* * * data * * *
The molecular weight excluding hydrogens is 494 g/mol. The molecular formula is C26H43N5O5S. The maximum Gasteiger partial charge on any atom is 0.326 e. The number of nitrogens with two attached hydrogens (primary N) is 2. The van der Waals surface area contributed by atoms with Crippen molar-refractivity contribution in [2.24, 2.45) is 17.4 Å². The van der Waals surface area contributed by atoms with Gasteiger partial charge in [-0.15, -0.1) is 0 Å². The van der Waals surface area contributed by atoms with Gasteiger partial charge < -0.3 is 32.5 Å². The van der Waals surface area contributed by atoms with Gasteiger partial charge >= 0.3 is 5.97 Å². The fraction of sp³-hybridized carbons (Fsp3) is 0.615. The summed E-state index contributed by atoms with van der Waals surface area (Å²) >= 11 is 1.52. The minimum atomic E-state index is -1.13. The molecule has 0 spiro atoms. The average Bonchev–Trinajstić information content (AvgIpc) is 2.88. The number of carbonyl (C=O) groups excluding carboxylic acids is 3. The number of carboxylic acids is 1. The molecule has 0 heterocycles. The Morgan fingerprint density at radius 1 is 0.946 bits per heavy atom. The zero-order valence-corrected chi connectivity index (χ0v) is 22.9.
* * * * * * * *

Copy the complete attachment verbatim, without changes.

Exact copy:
The molecular weight excluding hydrogens is 494 g/mol. The molecular formula is C26H43N5O5S. The maximum Gasteiger partial charge on any atom is 0.326 e. The number of nitrogens with two attached hydrogens (primary N) is 2. The van der Waals surface area contributed by atoms with Crippen molar-refractivity contribution in [2.24, 2.45) is 17.4 Å². The van der Waals surface area contributed by atoms with Gasteiger partial charge in [-0.15, -0.1) is 0 Å². The van der Waals surface area contributed by atoms with Gasteiger partial charge < -0.3 is 32.5 Å². The van der Waals surface area contributed by atoms with Gasteiger partial charge >= 0.3 is 5.97 Å². The fraction of sp³-hybridized carbons (Fsp3) is 0.615. The summed E-state index contributed by atoms with van der Waals surface area (Å²) >= 11 is 1.52. The minimum atomic E-state index is -1.13. The molecule has 0 spiro atoms. The average Bonchev–Trinajstić information content (AvgIpc) is 2.88. The number of carbonyl (C=O) groups excluding carboxylic acids is 3. The number of carboxylic acids is 1. The molecule has 0 heterocycles. The Morgan fingerprint density at radius 1 is 0.946 bits per heavy atom. The zero-order valence-corrected chi connectivity index (χ0v) is 22.9.